Prodded by economists in the 1970s, corporate directors began adding stock options and bonuses to the already-generous salaries of CEOs with hopes of boosting their companies' fortunes. Guided by largely unproven assumptions, this trend continues today. So what are companies getting in return for all the extra money? Not much, according to the empirical data. In Indispensable and Other Myths: Why the CEO Pay Experiment Failed and How to Fix It, Michael Dorff explores the consequences of this development. He shows how performance pay has not demonstrably improved corporate performance and offers studies showing that performance pay cannot improve performance on the kind of tasks companies ask of their CEOs. Moreover, CEOs of large established companies do not typically have much impact on their companies' results. In this eye-opening expose, Dorff argues that companies should give up on the decades-long experiment to mold compensation into a corporate governance tool and maps out a rationale for returning to the era of guaranteed salaries.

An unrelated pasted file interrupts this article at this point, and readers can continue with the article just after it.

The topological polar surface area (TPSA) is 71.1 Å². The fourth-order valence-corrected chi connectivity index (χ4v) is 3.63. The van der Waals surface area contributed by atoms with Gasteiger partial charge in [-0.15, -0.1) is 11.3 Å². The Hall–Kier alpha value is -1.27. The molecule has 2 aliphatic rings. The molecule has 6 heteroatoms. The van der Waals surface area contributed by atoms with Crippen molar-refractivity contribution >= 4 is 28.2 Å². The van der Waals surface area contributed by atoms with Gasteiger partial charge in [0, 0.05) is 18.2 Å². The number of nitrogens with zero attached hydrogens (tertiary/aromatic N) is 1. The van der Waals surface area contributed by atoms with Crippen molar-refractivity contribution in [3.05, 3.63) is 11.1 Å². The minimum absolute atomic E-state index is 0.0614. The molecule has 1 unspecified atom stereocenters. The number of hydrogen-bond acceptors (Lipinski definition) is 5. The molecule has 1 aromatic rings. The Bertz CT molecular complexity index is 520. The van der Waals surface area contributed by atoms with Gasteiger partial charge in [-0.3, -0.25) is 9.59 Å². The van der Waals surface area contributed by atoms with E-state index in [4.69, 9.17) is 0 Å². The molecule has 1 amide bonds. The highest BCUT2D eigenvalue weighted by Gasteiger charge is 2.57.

Michael Dorff has taught at UCLA School of Law, Rutgers Law School, and the Peter F. Drucker and Masatoshi Ito Graduate School of Management. He is currently Professor of Law at Southwestern Law School, where he teaches corporate law and other business law topics.
ACKNOWLEDGMENTS 1. INTRODUCTION PART I. WHAT'S WRONG WITH THE DOMINANT THEORIES? 2. THE PUZZLES OF CEO COMPENSATION 3. The Corporate Personality Myth 4. MARKET MYTHOLOGY 5. Incentives Mythology PART II. WHAT'S REALLY GOING ON? 6. Performance Pay Mythology 7. Causation Mythology 8. Predictability Mythology PART III. HOW CAN WE BEST REFORM THE SYSTEM? 9. ALIGNMENT MYTHOLOGY 10. MOVING FORWARD Notes Index